An incomplete list of euro gear that will play a key role in the performance:
      Join the event if you are in Budapest.
      Watch the video trailer or listen to the Soundcloud
      trailer
      .

      "Never before seen" electronic music circuits - Paul T. Schreiber (Synthesis Technology)-interview

      Paul T. Schreiber, the man behind Synthesis Technology is a man who you might want to talk to first when you become a eurorack manufacturer. Or when you start DIY-ing a difficult project. Or when you just want to have an insight on instrument-design. He is a great storyteller as well, and has created a lot of truly innovative tools which brought synthesis forward, so we were happy to start a conversation with him.

      I’d like to know what made you start working on one of your latest modules, the Quand Temporal Shifter. I’d like to also know what sorts of electronic music you are thinking about – if any, when you are designing your products. Or is that just „pure” music theory?
      Paul T. Schreiber of Synthesis Technology (photo: wiretotheear.com)
      Paul T. Schreiber of Synthesis Technology (photo: wiretotheear.com)

      Way back in 1979 I was thinking about using some ’fancy’ sample & hold parts from a company called PMI (I think they were bought by Analog Devices a few years later). Anyway, these chips were used by my employer (Data General) but were really expensive back then, like $12ea . However, they were very very good and I managed to get 3 samples from them. I was designing some digital VCOs and a clone of the Eventide Harmonizer when I got bored at work, and these chips were for the harmonizer’s de-glitcher in the DACs. I had seen pictures of the Serge ASR, and so I breadboarded up a 3-stage one using these samples. It worked great, but I thought to myself: the droop is still an issue, why not do it with A/Ds and D/As instead and make a ’perfect’ one? Well, the harmonizer clone had a ’really good’ 12-bit A/D that my boss got as a sample, but it was $48ea. The D/As were about $19ea. Processors were relatively cheap, we had drawers of 6502 chips. But to build a full digital ASR back then was about a month’s pay.

      I also use musicians that I know and trust that will not just auto-approve anything I do, in fact I *want them* to say „this flat out sucks” if it does, or tell me „the range on this control is not useful”. The last thing I want to do is release products and then go through what seems to the users an endless cycle of firmware updates.

      synth-tech-logoI try not to ’over-think’ the musical context for my designs, above a basic level (this is a LFO, etc). I’m 60yrs old, grew up in the Wendy Carlos/ELP period but now mainly listen to ambient music (Robert Rich is a big influence and contributor). I’m not very ’musical’ myself, although I studied pipe organ a bit but decided it was more fun to build them than to play them (in fact, my design partner’s father is a famous pipe organ builder). I think places like Facebook forums is good idea to get feedback, although you have to apply a lot of filtering sometimes. I do a lot of beta testing, 3-4 months is not unusual, to have up to 6 different people with very wide musical styles comment ton a modules before I ship it.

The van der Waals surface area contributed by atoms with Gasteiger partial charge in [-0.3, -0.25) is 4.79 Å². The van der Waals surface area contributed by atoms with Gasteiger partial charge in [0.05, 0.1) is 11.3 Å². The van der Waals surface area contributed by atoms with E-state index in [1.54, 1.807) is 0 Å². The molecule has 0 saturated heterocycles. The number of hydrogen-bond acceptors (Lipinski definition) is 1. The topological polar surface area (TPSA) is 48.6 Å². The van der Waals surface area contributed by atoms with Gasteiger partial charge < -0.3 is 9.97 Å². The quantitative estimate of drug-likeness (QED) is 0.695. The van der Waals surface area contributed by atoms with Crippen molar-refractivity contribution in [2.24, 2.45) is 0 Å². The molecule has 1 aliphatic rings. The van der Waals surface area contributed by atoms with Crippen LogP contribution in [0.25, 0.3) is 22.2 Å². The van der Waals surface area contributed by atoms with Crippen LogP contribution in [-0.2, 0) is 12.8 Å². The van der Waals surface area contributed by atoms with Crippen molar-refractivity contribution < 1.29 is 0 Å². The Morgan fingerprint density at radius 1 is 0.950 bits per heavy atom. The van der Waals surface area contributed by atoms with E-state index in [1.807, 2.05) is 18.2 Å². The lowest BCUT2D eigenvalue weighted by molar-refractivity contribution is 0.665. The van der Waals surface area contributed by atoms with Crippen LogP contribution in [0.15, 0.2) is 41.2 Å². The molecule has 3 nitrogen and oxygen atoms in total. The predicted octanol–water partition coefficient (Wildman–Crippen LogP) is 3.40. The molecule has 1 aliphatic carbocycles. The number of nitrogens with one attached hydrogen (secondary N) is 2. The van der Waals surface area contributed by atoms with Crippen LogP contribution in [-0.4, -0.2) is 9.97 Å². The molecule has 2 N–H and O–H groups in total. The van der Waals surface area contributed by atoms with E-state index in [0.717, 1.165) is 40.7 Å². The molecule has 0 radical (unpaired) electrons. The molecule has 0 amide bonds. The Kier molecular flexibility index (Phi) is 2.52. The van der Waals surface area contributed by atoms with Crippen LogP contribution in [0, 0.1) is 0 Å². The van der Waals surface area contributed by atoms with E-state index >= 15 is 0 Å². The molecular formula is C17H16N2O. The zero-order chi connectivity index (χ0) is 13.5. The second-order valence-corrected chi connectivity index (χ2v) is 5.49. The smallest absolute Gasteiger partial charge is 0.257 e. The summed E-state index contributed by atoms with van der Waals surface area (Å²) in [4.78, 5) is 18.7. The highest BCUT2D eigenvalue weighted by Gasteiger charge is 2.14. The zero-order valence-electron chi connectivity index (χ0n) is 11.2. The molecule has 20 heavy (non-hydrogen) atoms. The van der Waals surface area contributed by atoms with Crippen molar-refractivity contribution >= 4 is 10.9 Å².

Lately, some prices got better, and some competitive aspects got worse. The latest flood of eurorack modules has made „hoping for the best” harder as the market has changed, hasn’t it?

      I don’t think so, there is always this portion of any product (not just a Euro module) that has this chance to really take off. When I was a kid, this guy put a small rock in a cute box and called it a Pet Rock. He sold MILLIONS of them. You just never know it any product becomes a “hit” or not. Same is true releasing music. But we still keep doing it 🙂

      Paul's workshop
      Paul’s workshop

      A few years ago on the Muffwiggler forum some people were talking about the lack of ASR’s (i.e. analog shift registers – the editor) (the Serge analog version, with the droop issue) and whining there were not any good ones. So I decided to show them exactly what a ’good one’ would do! The E102 uses true 14-bit accurate A/D and D/As along with true 14-bit level shifting, which is not easy or cheap. But thankfully it’s also not a month’s salary to build! And since the logic needed to do the basic function only required 10% of the total program memory of the microcontroller, we decided to add the voltage-controlled delay between the taps, something never done defore.

      This is a hallmark of a SynthTech design: we try to add something never before seen in either HW or plug-ins. This leads into the 2nd part of the question: how do we ’decide’ what to build? And then ’how to build it’?

      The fair answer is about 80% market research and 20% „hoping for the best”. It is hard to predict what is a big hit, although in my little corner of the market, I do not try to get close to the number of modules shipped by say Doepfer or Mutable. Rather, I try to approach it as „What is missing that I know how to add value to it?”. Value can mean several things: better audio quality, a new feature (like The E340 Cloud Generator) or a feature that we greatly improve on (the morphing algorithm in the E350).

      What made you release a MIDI CV interface as well for example? I mean almost every manufacturer has one now nowadays.
      Paul T. Schreiber at NAMM showing the Quad Temporal Shifter and the E620 MIDI-USB interface
      Paul T. Schreiber at NAMM showing the Quad Temporal Shifter and the E620 MIDI-USB interface